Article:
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appears arms Arthur Aucassin bear called cast castle cause century charms claim course court cried dame damsel dear death deed delight eyes fair fairy fear feast fight French gentle Geoffrey given Grand ground guest hall hand head heard hears heart hence hope hour kind King knight known lady land language less looks lord lover maid mantle mind mistress never Nicolette nigh nought o'er once original passing past present prince queen reader replied rest romance royal Scarce seems seen side sight Sir Gawaine sire soon soul sovereign spoke steed stood straight strange sure sweet sword tale tell thee thine thou thought Till told tower translator true turns Twas Verse warriour waste wide wight young youth
Página 258 - And thou were the kindest man that ever struck with sword. And thou were the goodliest person that ever came among press of knights. And thou was the meekest man and the gentlest that ever ate in hall among ladies. And thou were the sternest knight to thy mortal foe that ever put spear in the rest.
Página 250 - And in Piers Plowman's Crede, the author, describing the luxury of the monks, tells us of " An halle for an hygh kynge an houshold to holden, With brode bordes abouten, ybenched wel clene." Ellis remarks, that "from this usage our Court of King's Bench had its name.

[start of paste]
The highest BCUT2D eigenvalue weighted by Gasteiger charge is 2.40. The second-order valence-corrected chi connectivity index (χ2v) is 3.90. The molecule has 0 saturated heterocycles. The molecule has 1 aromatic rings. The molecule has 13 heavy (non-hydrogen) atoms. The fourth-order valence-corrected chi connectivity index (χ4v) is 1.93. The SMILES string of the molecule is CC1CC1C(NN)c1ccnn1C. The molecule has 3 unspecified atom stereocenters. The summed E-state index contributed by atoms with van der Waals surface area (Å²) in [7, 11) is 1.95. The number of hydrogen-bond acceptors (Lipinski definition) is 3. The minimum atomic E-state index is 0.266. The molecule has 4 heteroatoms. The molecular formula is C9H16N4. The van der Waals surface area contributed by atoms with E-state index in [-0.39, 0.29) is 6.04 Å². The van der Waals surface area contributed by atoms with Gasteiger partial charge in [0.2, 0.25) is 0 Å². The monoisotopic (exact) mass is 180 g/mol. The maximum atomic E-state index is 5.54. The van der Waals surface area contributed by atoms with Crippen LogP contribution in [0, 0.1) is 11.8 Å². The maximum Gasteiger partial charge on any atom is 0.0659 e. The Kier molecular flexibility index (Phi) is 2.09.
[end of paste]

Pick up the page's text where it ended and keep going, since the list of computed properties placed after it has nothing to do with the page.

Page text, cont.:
Página 264 - Can any mortal mixture of earth's mould Breathe such divine enchanting ravishment ? Sure something holy lodges in that breast, And with these raptures moves the vocal air To testify his hidden residence.
Página 258 - And thou were the truest friend to thy lover that ever bestrad horse. And thou were the truest lover of a sinful man that ever loved woman. And thou were the kindest man that ever struck with sword.
Página 44 - Till many a vow were past of mutual love ; These more would cherish, those would more deserve ; Cost, courtesy, and arms, and nothing swerve. ' O bitter change ! for master now we see • * 'A faitour villain carle of low. degree; • ' Foul gluttony employs his livelong day. Nor heeds nor hears he my melodious lay.
Página 210 - In none of these lays do we find the qualities attributed to that sort of composition by M. de la Ravaliere. According to these examples, we should rather define the lay to be a species of serious narrative poetry, of a moderate length, in a simple style, and light metre.
Página 41 - Foreknow ye then, by necromantick might Was rais'd this paradise of all delight ; A good knight own'd it first; he, bow'd with age, Died, and his son possess'd the heritage : But the lewd stripling, all to riot bent, (His chattels quickly wasted and forespent,) Was driven to see this patrimony sold To the base carle of whom I lately told.
Página 45 - In the clown's breast at his reproachful word : Bent was his wit alone by quaint device To snare, and sell him for a passing price. So well he wrought, so craftily he spread In the thick foliage green his slender thread, That when at eve the little songster sought His wonted spray, his heedless foot was caught. ' How have I harm'd you ?' straight he 'gan to cry, And wherefore would you do me thus to die ?' —
Página 264 - Hence, M. Le Grand conjectures, " that the crimson dye being, from its costliness, used only on cloths of the finest manufacture, the term crimson came at length to signify, not the colour, but the texture, of the stuff.